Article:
Elsewhere, rates for first-time buyers looking for a standard two-year fix up to 90% loan-to-value currently start at only 1

Elsewhere, rates for first-time buyers looking for a standard two-year fix <a href="https://paydayloanstennessee.com/cities/copperhill/">www.paydayloanstennessee.com/cities/copperhill/</a> up to 90% loan-to-value currently start at only 1

At the time of writing, the Habito One rates without early repayment charges start at 2.99% (for a 15-year term where someone is borrowing 60% of the property’s value), rising to 5.6% (for a 40-year term where the applicant is borrowing 90%). The rates with early repayment charges – the tie-in period is 10 years – are slightly lower: from 2.79% to 5.4%.

Perenna, meanwhile, plans to launch its fixed-for-life mortgages in the second half of this year, and says it will be letting homebuyers borrow up to six times their income. It intends to start with a 30-year fixed-rate, then launch 40- and 50-year fixes later.

One of the big downsides of this new breed of mortgage offering fixed monthly payments for decades is that most people will be able to get a much lower interest rate if they go for a standard shorter-term deal such as a two- or five-year fix. With these, when the offer period ends, you simply move to another competitive deal.

But the lenders behind these fixed-for-life deals say that as your interest rate is guaranteed for the lifetime of your loan you are protected against any threat of fluctuating interest rates, and you won’t have to keep paying expensive product fees, perhaps every two or three years.

The maths

Take a couple where both earn ?25,000: if they went for a deal where borrowing was capped at 4.5 times their combined salary, they might be able to buy a home worth ?250,000. If they went with, and qualified for, the Habito One deal, they could borrow seven times one salary and five times the other – allowing them to buy a home costing ?333,000.

For a solo applicant earning ?75,000 whose borrowing was capped at 4.5 times income, they might be able to buy a home for ?375,000. With this new deal, they could potentially purchase a property worth ?560,000 (in this last example, it’s not quite the full seven times salary because of Habito’s rule that customers must have a minimum 10% cash left over in their accounts after all expenditure). (All of the examples assume a 10% deposit).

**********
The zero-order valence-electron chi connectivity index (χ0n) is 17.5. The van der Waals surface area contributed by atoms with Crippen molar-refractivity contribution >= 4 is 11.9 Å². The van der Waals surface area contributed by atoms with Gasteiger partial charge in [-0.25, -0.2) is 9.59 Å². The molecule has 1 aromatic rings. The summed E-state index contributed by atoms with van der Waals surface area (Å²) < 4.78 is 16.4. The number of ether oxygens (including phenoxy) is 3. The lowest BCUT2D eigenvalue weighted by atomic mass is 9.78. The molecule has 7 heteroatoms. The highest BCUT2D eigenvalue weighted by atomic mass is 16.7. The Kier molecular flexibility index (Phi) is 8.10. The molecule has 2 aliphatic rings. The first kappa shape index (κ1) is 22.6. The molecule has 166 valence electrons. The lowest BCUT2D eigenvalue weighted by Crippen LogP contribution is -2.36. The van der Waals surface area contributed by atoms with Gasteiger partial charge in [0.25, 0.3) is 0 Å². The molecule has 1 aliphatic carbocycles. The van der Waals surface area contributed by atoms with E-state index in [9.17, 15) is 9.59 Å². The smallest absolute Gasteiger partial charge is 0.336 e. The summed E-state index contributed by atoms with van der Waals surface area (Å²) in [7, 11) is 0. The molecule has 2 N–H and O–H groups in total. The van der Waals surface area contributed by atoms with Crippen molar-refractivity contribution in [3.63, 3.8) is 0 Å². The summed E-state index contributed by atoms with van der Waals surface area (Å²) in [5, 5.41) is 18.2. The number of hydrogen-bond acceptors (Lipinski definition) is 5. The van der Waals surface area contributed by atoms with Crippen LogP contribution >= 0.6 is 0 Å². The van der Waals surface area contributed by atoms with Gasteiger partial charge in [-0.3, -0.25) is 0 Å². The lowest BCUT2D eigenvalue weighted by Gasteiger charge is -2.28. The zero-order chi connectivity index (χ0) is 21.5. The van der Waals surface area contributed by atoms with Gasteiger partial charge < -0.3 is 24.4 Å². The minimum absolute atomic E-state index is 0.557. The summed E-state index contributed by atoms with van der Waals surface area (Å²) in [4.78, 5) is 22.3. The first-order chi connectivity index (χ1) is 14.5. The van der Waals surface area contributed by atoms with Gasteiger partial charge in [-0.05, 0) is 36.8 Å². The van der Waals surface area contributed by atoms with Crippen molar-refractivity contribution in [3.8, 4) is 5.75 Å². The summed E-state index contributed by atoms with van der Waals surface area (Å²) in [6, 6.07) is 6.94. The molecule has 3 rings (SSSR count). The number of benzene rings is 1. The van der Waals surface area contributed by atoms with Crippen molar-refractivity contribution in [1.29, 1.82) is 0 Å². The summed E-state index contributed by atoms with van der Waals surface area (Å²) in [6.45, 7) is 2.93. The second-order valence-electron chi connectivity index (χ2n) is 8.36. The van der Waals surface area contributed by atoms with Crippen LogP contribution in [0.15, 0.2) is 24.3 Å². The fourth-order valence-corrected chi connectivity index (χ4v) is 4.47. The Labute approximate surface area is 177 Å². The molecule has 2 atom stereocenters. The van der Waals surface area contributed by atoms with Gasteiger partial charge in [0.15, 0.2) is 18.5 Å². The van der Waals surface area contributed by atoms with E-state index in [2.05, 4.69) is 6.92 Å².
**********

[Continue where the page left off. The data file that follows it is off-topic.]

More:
Barclays and HSBC are among the big names that will go up to 5.5 times income for high-earning borrowers wanting a mortgage. Photograph: Chris Ratcliffe/Rex Shutterstock

What about other lenders?

Several big names – including Halifax, HSBC, Santander and Barclays – will now go up to 5.5 times income for high-earning borrowers, and will typically let those who are accepted access their entire range of standard mortgage deals.

At Halifax, a maximum of 5.5 times salary will apply to those earning more than ?75,000 who are borrowing up to ?1m at less than 75% LTV.

At Santander, it is a combined income for all applicants of ?100,000 or more, with a maximum loan of 75%.

With Barclays, at least one borrower must be on ?75,000-plus, or the two highest-earning applicants must have a combined income of ?100,000 or more, and the maximum loan is 85%.

The return of big loans

After the 2007-08 financial crisis, mortgages to first-time buyers in particular were immediately slashed but in recent years many lenders have eased lending restrictions.

A further relaxation is on the cards: the Bank of England has announced it will consult on scrapping a rule that forces many borrowers to prove they could afford a big rise in interest rates before they can be approved for a mortgage. At the moment, with a typical two- or five-year deal, lenders must stress-test an applicant’s ability to repay their home loan at 3% above the standard variable rate that the borrower might go on to at the end of the initial period. This limits the amounts many people are able to borrow.